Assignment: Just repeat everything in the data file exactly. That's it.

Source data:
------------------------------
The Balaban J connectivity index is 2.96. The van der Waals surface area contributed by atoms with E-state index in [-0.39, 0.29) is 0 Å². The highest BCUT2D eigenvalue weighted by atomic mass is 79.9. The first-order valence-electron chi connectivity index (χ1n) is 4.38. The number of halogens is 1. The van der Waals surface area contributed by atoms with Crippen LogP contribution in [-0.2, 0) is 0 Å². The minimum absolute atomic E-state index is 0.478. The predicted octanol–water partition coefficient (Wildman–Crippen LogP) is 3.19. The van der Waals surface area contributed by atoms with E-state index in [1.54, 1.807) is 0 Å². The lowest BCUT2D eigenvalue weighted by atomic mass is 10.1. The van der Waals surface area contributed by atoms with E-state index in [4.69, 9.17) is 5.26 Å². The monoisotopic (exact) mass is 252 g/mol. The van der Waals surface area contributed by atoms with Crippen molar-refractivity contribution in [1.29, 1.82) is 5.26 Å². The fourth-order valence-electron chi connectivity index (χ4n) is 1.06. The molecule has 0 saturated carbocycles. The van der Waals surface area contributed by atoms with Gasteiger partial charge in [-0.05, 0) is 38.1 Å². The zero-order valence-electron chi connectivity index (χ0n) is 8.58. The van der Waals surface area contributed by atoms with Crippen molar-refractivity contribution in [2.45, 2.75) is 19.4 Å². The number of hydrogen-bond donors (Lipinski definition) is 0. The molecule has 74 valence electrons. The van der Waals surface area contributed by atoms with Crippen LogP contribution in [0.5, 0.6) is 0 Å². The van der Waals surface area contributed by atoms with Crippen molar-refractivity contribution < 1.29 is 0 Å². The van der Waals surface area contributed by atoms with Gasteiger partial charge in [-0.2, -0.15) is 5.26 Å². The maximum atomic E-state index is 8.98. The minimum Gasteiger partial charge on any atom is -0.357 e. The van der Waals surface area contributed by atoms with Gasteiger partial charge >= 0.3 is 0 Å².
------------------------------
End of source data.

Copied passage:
The Balaban J connectivity index is 2.96. The van der Waals surface area contributed by atoms with E-state index in [-0.39, 0.29) is 0 Å². The highest BCUT2D eigenvalue weighted by atomic mass is 79.9. The first-order valence-electron chi connectivity index (χ1n) is 4.38. The number of halogens is 1. The van der Waals surface area contributed by atoms with Crippen LogP contribution in [-0.2, 0) is 0 Å². The minimum absolute atomic E-state index is 0.478. The predicted octanol–water partition coefficient (Wildman–Crippen LogP) is 3.19. The van der Waals surface area contributed by atoms with E-state index in [1.54, 1.807) is 0 Å². The lowest BCUT2D eigenvalue weighted by atomic mass is 10.1. The van der Waals surface area contributed by atoms with E-state index in [4.69, 9.17) is 5.26 Å². The monoisotopic (exact) mass is 252 g/mol. The van der Waals surface area contributed by atoms with Crippen molar-refractivity contribution in [1.29, 1.82) is 5.26 Å². The fourth-order valence-electron chi connectivity index (χ4n) is 1.06. The molecule has 0 saturated carbocycles. The van der Waals surface area contributed by atoms with Gasteiger partial charge in [-0.05, 0) is 38.1 Å². The zero-order valence-electron chi connectivity index (χ0n) is 8.58. The van der Waals surface area contributed by atoms with Crippen molar-refractivity contribution in [2.45, 2.75) is 19.4 Å². The number of hydrogen-bond donors (Lipinski definition) is 0. The molecule has 74 valence electrons. The van der Waals surface area contributed by atoms with Crippen LogP contribution in [0.5, 0.6) is 0 Å². The van der Waals surface area contributed by atoms with Crippen molar-refractivity contribution < 1.29 is 0 Å². The van der Waals surface area contributed by atoms with Gasteiger partial charge in [-0.2, -0.15) is 5.26 Å². The maximum atomic E-state index is 8.98. The minimum Gasteiger partial charge on any atom is -0.357 e. The van der Waals surface area contributed by atoms with Gasteiger partial charge >= 0.3 is 0 Å².